Every one knows madame Du Barry`s history, but every few are acquaunted with her bust sculpted by Pajou. Before executing in marple the bust to be seen in the Louvre, this artist modelled one in terra cota, and exposed it at the Exhibition of the Fine arts, in 1771. It is this very bust wich we have drwan and engraved. It is one of infinite delicacy, sprightly and pleasant to the eye. At the sight of it, one feels that its likeness is perfect, and is rather tempted to excuse the infatuation of old king Lous XV.
The sculptors of the XVIIIth. century, wanding in real grandness, were not, at least, deficient in intelligence. They promptly perceived how much the clay was ready to give a shape to their wildest fancies; and nearly every one of them has left nice busts nicely execudet. This one of the most remarkable, and one that gives a sufficient explanation of the strange fortune of the lively model.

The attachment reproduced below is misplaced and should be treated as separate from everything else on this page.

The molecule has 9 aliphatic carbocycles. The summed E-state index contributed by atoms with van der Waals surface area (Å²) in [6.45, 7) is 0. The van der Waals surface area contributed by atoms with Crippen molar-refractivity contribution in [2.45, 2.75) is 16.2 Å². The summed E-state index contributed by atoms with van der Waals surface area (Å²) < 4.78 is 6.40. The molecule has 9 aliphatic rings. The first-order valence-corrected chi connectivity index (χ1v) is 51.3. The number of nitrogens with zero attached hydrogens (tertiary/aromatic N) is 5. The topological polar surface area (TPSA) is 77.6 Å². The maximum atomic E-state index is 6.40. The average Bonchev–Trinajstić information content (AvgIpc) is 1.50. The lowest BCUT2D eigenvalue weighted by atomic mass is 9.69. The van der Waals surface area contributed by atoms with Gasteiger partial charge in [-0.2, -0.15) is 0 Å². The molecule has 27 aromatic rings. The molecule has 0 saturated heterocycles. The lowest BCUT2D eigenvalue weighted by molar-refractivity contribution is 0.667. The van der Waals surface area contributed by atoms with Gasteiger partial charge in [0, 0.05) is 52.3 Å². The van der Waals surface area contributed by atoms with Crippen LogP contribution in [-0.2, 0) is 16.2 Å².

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The Days of the Directoire. Costumes under the French Revolution.

French directory, Directoire fashion. France Revolution costumes.

Public audience by the Directory

FASHION IN THE DAYS OF THE DIRECTOIRE.

Table of Content:

Costume under the Revolution; Versailles no longer the arbiter of the mode – Anglomania, “Anticomania,” Rousseau, and a “return to Nature ” – Blonde perukes – Dresses à la Flore, à la Diane, etc. – The classical cothurnus; the “balantine ” – Pink silk tights and gauze veiled nudities – Impossibles and Incroyables; masculine dress à la Anglaise – Official costumes of National Representatives and of Directors – Barras’ little joke – A lady on contemporary fashions in Paris. Continue reading